On that distant day, long enclosed in the folds of time-that the gods have decreed to be the start of our tale-the talk began with the subject of the pyramid that Khufu wanted to make his eternal abode, the resting place for his esh and bones. Mirabu, the ingenious architect who had heaped the greatest honors on Egypt through his dazzling artistry, was explaining this stupendous project to his lord the king. He expounded at length on the vast dimensions desired for this timeless enterprise, whose planning and construction he oversaw. Listening for a while to his friend, Pharaoh remembered that ten years had passed since the start of this undertaking. Not hiding his irritation, he reminded the revered craftsman, "Aye, dear Mirabu, I do believe in your immense ingenuity. Yet how long will you keep me waiting? You never tire of telling me of this pyramid's awesomeness. Still, we have yet to see one layer of it actually built-though an entire decade has passed since I marshaled great masses of strong men to assist you, assembling for your bene t the nest technical resources of my great people. And for all of that, I have not seen a single trace on the face of the earth of the pyramid you promised me. To me it seems these mastaba tombs in which their owners still lie-and which cost them not a hundredth of what we have spent so far-are mocking the great effort we have expended, ridiculing as mere child's play our colossal project."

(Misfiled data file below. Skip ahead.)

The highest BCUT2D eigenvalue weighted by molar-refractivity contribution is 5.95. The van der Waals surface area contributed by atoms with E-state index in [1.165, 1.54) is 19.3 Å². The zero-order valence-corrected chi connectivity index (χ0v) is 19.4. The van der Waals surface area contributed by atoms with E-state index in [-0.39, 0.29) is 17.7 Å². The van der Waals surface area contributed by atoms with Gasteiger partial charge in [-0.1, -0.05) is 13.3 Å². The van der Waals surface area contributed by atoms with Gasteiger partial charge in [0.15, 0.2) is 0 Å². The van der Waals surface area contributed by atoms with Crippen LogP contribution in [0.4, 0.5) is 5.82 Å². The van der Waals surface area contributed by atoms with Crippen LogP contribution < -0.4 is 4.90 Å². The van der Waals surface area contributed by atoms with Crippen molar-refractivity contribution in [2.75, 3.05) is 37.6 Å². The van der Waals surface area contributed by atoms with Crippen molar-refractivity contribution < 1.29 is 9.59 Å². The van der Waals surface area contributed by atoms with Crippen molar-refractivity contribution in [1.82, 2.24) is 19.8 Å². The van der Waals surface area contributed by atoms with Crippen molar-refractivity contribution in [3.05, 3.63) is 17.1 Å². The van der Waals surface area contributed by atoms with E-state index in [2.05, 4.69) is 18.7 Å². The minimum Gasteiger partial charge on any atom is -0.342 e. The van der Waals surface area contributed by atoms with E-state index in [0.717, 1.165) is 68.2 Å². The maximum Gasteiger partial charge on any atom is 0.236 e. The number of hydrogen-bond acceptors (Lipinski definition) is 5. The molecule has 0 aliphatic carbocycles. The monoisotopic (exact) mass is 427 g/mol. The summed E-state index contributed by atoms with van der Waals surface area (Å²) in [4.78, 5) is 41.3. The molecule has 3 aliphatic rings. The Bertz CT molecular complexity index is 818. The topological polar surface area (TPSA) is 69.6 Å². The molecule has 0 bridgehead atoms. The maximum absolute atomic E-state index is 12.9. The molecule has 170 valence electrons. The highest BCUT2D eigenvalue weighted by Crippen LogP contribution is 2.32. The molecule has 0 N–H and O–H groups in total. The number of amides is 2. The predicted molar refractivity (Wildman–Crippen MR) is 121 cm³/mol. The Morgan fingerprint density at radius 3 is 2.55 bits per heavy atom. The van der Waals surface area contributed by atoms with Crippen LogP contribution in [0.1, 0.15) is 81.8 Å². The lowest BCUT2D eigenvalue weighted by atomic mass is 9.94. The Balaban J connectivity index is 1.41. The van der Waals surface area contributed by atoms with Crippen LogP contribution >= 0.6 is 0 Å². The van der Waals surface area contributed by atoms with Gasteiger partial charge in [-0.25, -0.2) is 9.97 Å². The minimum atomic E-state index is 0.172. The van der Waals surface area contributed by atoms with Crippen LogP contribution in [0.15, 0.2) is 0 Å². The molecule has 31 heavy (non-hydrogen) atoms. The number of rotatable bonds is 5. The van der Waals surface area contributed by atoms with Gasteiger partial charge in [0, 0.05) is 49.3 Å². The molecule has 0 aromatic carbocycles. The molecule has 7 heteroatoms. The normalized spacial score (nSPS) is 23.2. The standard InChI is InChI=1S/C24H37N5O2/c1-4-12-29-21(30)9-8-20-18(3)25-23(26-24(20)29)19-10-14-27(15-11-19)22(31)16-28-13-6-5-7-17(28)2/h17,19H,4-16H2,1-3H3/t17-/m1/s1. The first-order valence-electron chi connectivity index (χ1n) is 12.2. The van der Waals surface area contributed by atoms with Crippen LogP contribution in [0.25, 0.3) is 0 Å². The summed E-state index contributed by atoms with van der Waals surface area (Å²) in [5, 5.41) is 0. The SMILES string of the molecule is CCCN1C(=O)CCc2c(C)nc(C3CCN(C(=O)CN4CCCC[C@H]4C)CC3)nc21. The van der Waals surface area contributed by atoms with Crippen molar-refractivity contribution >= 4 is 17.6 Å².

Apprehension rumpled Mirabu's dusky brown face, wrinkles of embarrassment etching themselves across his broad brow. With his smooth, high-pitched voice, he replied, "My lord! May the gods forbid that I ever spend time wantonly or waste good work on a mere distraction. Indeed, I was fated to take up this responsibility. I have borne it faithfully since making it my covenant to create Pharaoh's perpetual place of burial-and to make it such a masterpiece that people will never forget the fabulous and miraculous things found in Egypt. We have not thrown these ten years away in play. Instead, during that time, we have accomplished things that giants and devils could not have done. Out of the bedrock we have hewn a watercourse that connects the Nile to the plateau upon which we are building the pyramid. Out of the mountains we have sheared towering blocks of stone, each one the size of a hillock, and made them like the most pliable putty, transporting them from the farthest south and north of the country. Look, my lord-behold the ships: how they travel up and down the river carrying the most enormous rocks, as though there were tall mountains moving along it, propelled by the spells of a monstrous magician. And look at the men all absorbed in their work: see how they proceed so slowly over the ground of the plateau, as though it were opening to reveal those it has embraced for thousands of years gone by!"